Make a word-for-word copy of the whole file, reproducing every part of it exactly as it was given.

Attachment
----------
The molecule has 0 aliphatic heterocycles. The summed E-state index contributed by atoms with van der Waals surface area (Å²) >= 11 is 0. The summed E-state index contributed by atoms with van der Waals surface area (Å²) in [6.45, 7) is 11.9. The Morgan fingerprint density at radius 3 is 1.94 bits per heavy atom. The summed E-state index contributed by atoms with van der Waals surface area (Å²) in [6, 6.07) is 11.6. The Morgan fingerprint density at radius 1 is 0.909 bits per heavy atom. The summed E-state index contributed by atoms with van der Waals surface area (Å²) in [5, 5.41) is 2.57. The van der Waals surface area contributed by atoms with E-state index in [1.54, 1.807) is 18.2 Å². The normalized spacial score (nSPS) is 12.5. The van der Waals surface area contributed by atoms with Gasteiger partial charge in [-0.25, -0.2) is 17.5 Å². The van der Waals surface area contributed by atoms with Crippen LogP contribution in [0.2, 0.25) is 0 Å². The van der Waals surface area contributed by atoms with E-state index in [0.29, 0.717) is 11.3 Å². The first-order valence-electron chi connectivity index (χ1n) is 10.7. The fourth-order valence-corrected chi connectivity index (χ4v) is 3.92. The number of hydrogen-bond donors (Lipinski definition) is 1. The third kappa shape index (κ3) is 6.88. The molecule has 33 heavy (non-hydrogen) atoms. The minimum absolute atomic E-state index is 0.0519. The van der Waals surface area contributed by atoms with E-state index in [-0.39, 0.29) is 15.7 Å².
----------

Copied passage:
The molecule has 0 aliphatic heterocycles. The summed E-state index contributed by atoms with van der Waals surface area (Å²) >= 11 is 0. The summed E-state index contributed by atoms with van der Waals surface area (Å²) in [6.45, 7) is 11.9. The Morgan fingerprint density at radius 3 is 1.94 bits per heavy atom. The summed E-state index contributed by atoms with van der Waals surface area (Å²) in [6, 6.07) is 11.6. The Morgan fingerprint density at radius 1 is 0.909 bits per heavy atom. The summed E-state index contributed by atoms with van der Waals surface area (Å²) in [5, 5.41) is 2.57. The van der Waals surface area contributed by atoms with E-state index in [1.54, 1.807) is 18.2 Å². The normalized spacial score (nSPS) is 12.5. The van der Waals surface area contributed by atoms with Gasteiger partial charge in [-0.25, -0.2) is 17.5 Å². The van der Waals surface area contributed by atoms with Crippen LogP contribution in [0.2, 0.25) is 0 Å². The van der Waals surface area contributed by atoms with E-state index in [0.29, 0.717) is 11.3 Å². The first-order valence-electron chi connectivity index (χ1n) is 10.7. The fourth-order valence-corrected chi connectivity index (χ4v) is 3.92. The number of hydrogen-bond donors (Lipinski definition) is 1. The third kappa shape index (κ3) is 6.88. The molecule has 33 heavy (non-hydrogen) atoms. The minimum absolute atomic E-state index is 0.0519. The van der Waals surface area contributed by atoms with E-state index in [-0.39, 0.29) is 15.7 Å².